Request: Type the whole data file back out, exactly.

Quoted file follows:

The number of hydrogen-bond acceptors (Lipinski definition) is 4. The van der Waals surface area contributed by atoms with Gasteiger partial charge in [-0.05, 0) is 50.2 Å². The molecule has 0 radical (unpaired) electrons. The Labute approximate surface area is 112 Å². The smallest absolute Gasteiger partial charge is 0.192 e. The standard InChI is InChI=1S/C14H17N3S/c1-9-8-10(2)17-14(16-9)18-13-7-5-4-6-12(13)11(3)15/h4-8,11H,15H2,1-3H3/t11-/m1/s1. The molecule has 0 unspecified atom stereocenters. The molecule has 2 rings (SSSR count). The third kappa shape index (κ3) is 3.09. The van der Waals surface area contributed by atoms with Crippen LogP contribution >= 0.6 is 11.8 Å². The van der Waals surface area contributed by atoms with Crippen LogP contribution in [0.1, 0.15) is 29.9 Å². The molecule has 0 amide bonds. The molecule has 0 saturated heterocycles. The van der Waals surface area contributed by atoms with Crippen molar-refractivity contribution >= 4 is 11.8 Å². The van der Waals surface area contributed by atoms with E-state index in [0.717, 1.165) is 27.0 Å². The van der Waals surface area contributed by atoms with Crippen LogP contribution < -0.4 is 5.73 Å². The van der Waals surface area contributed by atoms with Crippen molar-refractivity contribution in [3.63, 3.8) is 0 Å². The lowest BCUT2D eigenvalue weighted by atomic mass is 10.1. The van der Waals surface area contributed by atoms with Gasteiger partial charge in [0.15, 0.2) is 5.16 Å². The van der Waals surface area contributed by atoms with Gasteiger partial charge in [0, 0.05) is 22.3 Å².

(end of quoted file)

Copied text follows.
The number of hydrogen-bond acceptors (Lipinski definition) is 4. The van der Waals surface area contributed by atoms with Gasteiger partial charge in [-0.05, 0) is 50.2 Å². The molecule has 0 radical (unpaired) electrons. The Labute approximate surface area is 112 Å². The smallest absolute Gasteiger partial charge is 0.192 e. The standard InChI is InChI=1S/C14H17N3S/c1-9-8-10(2)17-14(16-9)18-13-7-5-4-6-12(13)11(3)15/h4-8,11H,15H2,1-3H3/t11-/m1/s1. The molecule has 0 unspecified atom stereocenters. The molecule has 2 rings (SSSR count). The third kappa shape index (κ3) is 3.09. The van der Waals surface area contributed by atoms with Crippen LogP contribution >= 0.6 is 11.8 Å². The van der Waals surface area contributed by atoms with Crippen LogP contribution in [0.1, 0.15) is 29.9 Å². The molecule has 0 amide bonds. The molecule has 0 saturated heterocycles. The van der Waals surface area contributed by atoms with Crippen molar-refractivity contribution >= 4 is 11.8 Å². The van der Waals surface area contributed by atoms with E-state index in [0.717, 1.165) is 27.0 Å². The van der Waals surface area contributed by atoms with Crippen LogP contribution < -0.4 is 5.73 Å². The van der Waals surface area contributed by atoms with Crippen molar-refractivity contribution in [3.63, 3.8) is 0 Å². The lowest BCUT2D eigenvalue weighted by atomic mass is 10.1. The van der Waals surface area contributed by atoms with Gasteiger partial charge in [0.15, 0.2) is 5.16 Å². The van der Waals surface area contributed by atoms with Gasteiger partial charge in [0, 0.05) is 22.3 Å².